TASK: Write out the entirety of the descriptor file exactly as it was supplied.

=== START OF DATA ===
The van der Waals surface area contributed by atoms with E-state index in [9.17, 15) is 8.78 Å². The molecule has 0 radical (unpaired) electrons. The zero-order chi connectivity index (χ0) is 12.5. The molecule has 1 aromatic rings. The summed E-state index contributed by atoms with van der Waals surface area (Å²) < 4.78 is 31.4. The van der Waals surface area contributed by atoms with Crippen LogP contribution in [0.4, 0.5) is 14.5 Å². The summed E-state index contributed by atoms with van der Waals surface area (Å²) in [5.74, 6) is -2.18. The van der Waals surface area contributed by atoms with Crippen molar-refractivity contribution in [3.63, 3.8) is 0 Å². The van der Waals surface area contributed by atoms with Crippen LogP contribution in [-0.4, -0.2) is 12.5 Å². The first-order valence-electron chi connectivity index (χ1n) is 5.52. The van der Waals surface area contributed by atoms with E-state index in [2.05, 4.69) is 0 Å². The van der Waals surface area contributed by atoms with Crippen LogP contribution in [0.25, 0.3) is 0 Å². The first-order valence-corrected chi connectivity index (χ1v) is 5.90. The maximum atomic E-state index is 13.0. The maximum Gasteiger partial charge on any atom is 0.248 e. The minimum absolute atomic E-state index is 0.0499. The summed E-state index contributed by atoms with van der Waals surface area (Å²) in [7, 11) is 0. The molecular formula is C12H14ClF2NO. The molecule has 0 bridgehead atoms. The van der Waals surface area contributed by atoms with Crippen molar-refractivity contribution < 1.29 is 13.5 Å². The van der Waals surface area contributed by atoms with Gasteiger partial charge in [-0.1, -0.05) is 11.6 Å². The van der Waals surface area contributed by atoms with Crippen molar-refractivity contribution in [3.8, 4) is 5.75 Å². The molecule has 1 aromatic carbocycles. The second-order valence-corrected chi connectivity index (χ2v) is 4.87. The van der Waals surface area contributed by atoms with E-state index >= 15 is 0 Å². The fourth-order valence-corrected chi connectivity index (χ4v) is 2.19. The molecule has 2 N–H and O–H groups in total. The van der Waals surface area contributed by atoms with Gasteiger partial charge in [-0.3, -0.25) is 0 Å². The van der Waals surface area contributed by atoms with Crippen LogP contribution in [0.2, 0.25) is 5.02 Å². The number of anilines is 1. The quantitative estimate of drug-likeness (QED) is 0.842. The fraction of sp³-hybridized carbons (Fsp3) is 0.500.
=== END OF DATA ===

The van der Waals surface area contributed by atoms with E-state index in [9.17, 15) is 8.78 Å². The molecule has 0 radical (unpaired) electrons. The zero-order chi connectivity index (χ0) is 12.5. The molecule has 1 aromatic rings. The summed E-state index contributed by atoms with van der Waals surface area (Å²) < 4.78 is 31.4. The van der Waals surface area contributed by atoms with Crippen LogP contribution in [0.4, 0.5) is 14.5 Å². The summed E-state index contributed by atoms with van der Waals surface area (Å²) in [5.74, 6) is -2.18. The van der Waals surface area contributed by atoms with Crippen molar-refractivity contribution in [3.63, 3.8) is 0 Å². The van der Waals surface area contributed by atoms with Crippen LogP contribution in [-0.4, -0.2) is 12.5 Å². The first-order valence-electron chi connectivity index (χ1n) is 5.52. The van der Waals surface area contributed by atoms with E-state index in [2.05, 4.69) is 0 Å². The van der Waals surface area contributed by atoms with Crippen LogP contribution in [0.25, 0.3) is 0 Å². The first-order valence-corrected chi connectivity index (χ1v) is 5.90. The maximum atomic E-state index is 13.0. The maximum Gasteiger partial charge on any atom is 0.248 e. The minimum absolute atomic E-state index is 0.0499. The summed E-state index contributed by atoms with van der Waals surface area (Å²) in [7, 11) is 0. The molecular formula is C12H14ClF2NO. The molecule has 0 bridgehead atoms. The van der Waals surface area contributed by atoms with Crippen molar-refractivity contribution < 1.29 is 13.5 Å². The van der Waals surface area contributed by atoms with Gasteiger partial charge in [-0.1, -0.05) is 11.6 Å². The van der Waals surface area contributed by atoms with Crippen molar-refractivity contribution in [3.8, 4) is 5.75 Å². The molecule has 1 aromatic carbocycles. The second-order valence-corrected chi connectivity index (χ2v) is 4.87. The van der Waals surface area contributed by atoms with E-state index >= 15 is 0 Å². The fourth-order valence-corrected chi connectivity index (χ4v) is 2.19. The molecule has 2 N–H and O–H groups in total. The van der Waals surface area contributed by atoms with Gasteiger partial charge in [-0.3, -0.25) is 0 Å². The van der Waals surface area contributed by atoms with Crippen LogP contribution in [0.2, 0.25) is 5.02 Å². The number of anilines is 1. The quantitative estimate of drug-likeness (QED) is 0.842. The fraction of sp³-hybridized carbons (Fsp3) is 0.500.